It was a lively gathering at the Sheraton Hotel and Towers in NYC on January 13th, as professionals from the children’s book industry gathered for the Launch Kids conference as a part of Digital Book World. Early on in the program, Nielsen Book’s Jonathan Nowell and Jo Henry presented data stating that the main means of discovery for parents buying books for kids ages 7-12 comes directly from the child. While it was just one of many stats presented in a data-packed morning, it proved to be a common theme throughout the conference. If kids themselves are driving sales, how should publishers be reinventing themselves to reach their target audience?

Indeed, it seems like kids are being put at the forefront when it comes to all aspects of book business. On the retail side, Tara Catogge of ReaderLink highlighted the third and fourth rows of a typical retail book display, calling it the “buggy level,” an area where children in strollers had access to grabbing books off the shelves.  This idea was also echoed throughout the day with other ideas that put children in positions of choice: Deborah Forte highlighted a mobile Scholastic Book Fair app that let children scan books for their wish lists; Marjan Ghara presented her startup BiblioNasium, which acts as an online social recommendation site for kids a la Goodreads; and Dominique Raccah talked about the increasing success of Sourcebooks’ Put Me In the Story that creates a narrative around the reader itself.

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When it comes to marketing, being able to communicate directly with kids was also a focus. Rebecca Levey of KidzVuz talked about her Youtube-like platform, the only COPPA-compliant video website available for kids where books are the most popular category on the site, making peer-to-peer book recommendations possible over the web. Author Sarah Mlynowski presented the various social media platforms she uses to communicate with her middle grade and YA audiences, demonstrating how hashtags and giveaways can spark viral interest. Random House’s Anna Jarzab and Wattpad’s Ashleigh Gardner also echoed the importance of personalized voices for every social media platform where a company has a presence, stressing the fact that young users should be made to feel special. Read More »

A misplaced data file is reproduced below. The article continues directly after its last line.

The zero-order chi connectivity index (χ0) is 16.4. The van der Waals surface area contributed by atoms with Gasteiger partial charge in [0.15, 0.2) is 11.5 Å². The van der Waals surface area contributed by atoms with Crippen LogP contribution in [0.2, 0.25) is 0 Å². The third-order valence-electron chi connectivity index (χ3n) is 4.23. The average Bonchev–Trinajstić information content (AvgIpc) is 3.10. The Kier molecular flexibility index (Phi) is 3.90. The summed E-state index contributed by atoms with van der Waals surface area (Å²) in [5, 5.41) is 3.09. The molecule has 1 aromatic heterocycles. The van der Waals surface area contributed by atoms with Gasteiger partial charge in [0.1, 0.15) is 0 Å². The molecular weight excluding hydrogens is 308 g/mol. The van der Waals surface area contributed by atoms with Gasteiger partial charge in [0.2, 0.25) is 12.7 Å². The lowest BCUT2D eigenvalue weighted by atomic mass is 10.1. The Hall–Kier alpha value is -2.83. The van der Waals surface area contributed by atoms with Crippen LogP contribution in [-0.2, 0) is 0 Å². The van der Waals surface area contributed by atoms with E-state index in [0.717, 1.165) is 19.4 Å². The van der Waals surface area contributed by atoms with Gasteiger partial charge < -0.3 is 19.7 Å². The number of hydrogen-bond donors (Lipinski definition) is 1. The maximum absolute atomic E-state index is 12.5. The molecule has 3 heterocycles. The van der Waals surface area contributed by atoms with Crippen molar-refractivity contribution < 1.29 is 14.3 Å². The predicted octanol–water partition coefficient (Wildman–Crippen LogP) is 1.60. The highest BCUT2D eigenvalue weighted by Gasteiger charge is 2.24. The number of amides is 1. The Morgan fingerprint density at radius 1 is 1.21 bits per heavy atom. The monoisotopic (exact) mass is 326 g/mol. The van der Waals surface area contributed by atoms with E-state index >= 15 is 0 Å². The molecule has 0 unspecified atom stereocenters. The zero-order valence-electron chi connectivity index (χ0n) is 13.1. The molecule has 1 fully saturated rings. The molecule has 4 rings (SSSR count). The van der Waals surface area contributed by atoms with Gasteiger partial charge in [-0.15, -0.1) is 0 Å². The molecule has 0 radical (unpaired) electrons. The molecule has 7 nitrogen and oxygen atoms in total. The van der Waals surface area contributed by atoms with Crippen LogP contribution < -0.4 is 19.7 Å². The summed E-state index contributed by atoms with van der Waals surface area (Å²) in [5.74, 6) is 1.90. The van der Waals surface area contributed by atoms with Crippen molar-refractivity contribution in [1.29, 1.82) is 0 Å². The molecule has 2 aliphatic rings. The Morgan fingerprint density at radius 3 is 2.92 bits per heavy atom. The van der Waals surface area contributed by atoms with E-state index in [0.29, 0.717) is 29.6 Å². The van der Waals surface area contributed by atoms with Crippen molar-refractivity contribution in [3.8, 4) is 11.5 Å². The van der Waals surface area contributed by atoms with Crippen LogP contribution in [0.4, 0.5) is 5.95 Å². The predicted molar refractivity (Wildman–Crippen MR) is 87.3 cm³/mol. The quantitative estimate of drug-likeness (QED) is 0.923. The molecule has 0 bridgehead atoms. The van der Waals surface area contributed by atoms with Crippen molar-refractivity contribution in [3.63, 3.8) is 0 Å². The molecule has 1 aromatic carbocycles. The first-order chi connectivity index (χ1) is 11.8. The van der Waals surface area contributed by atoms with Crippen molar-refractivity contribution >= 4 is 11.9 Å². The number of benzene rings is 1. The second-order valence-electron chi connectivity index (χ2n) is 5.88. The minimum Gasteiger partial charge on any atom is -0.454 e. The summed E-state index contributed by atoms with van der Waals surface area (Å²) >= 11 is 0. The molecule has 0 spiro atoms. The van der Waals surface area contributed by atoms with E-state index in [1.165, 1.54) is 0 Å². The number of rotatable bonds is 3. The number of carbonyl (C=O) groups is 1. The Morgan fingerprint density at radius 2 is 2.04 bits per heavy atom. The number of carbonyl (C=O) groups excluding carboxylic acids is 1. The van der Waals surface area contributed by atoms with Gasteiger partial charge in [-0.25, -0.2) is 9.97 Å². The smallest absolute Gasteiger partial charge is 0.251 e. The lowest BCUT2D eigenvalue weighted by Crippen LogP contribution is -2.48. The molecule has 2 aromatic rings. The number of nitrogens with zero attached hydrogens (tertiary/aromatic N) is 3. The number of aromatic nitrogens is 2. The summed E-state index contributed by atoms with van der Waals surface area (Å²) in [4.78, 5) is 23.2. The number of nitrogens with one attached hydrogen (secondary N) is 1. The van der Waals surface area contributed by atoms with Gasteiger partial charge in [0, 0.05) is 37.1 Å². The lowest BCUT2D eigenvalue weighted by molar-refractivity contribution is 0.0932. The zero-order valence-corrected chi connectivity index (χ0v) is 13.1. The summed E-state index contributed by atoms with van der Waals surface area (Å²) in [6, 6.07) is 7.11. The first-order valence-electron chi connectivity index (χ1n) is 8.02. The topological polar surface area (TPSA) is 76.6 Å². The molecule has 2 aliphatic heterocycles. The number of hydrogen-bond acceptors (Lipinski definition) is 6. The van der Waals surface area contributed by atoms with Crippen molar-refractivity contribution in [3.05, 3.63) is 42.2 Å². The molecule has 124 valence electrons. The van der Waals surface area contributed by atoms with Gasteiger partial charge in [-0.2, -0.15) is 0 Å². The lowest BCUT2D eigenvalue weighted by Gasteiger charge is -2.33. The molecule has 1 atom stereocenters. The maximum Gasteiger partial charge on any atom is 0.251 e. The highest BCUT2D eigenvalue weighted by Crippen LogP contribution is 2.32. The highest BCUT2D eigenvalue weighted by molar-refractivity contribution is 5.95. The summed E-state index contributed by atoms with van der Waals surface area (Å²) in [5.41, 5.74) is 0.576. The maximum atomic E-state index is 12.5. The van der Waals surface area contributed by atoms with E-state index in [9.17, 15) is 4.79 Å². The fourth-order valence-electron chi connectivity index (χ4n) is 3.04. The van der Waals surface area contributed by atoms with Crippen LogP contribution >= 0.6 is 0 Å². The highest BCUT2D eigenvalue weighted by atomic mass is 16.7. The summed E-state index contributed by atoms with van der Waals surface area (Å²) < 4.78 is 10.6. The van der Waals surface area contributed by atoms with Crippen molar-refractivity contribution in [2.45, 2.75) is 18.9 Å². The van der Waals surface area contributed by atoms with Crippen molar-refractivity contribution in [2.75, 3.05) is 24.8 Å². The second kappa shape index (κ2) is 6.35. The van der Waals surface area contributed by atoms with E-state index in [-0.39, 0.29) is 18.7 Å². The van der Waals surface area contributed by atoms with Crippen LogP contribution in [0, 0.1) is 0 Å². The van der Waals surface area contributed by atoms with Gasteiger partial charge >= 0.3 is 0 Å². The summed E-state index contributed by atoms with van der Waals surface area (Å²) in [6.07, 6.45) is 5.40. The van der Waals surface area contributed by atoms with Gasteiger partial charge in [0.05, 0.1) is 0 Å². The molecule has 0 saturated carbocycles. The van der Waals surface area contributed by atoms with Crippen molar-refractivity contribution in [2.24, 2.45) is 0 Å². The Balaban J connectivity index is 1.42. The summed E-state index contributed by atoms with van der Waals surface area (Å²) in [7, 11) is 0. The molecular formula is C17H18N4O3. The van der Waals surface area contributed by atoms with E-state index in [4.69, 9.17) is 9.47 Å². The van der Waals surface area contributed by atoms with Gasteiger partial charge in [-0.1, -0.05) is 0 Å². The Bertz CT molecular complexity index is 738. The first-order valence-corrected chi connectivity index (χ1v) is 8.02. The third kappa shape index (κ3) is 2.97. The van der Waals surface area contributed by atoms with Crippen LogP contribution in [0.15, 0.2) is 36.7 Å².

People Roundup, January 2014


Barnes and Noble has moved Michael Huseby, former CEO of the Nook division, into the top CEO spot left by William Lynch, who vacated in July.

Craig Bauer, SVP Publishing Operations and Strategic Planning at Hachette, will be leaving HBG to become SVP of Global Publishing Operations at Macmillan Science and Education. His last day at HBG will be Friday, January 17.

As part of Macmillan’s acquisition of Cookstr, Will Schwalbe will continue in his current role, while taking on the additional title of VP, Editorial Development and Content Innovation for Macmillan, where he will acquire books to be published across Macmillan’s publishing imprints. Kara Rota, Director of Editorial and Partnerships for Cookstr, continues in her existing role.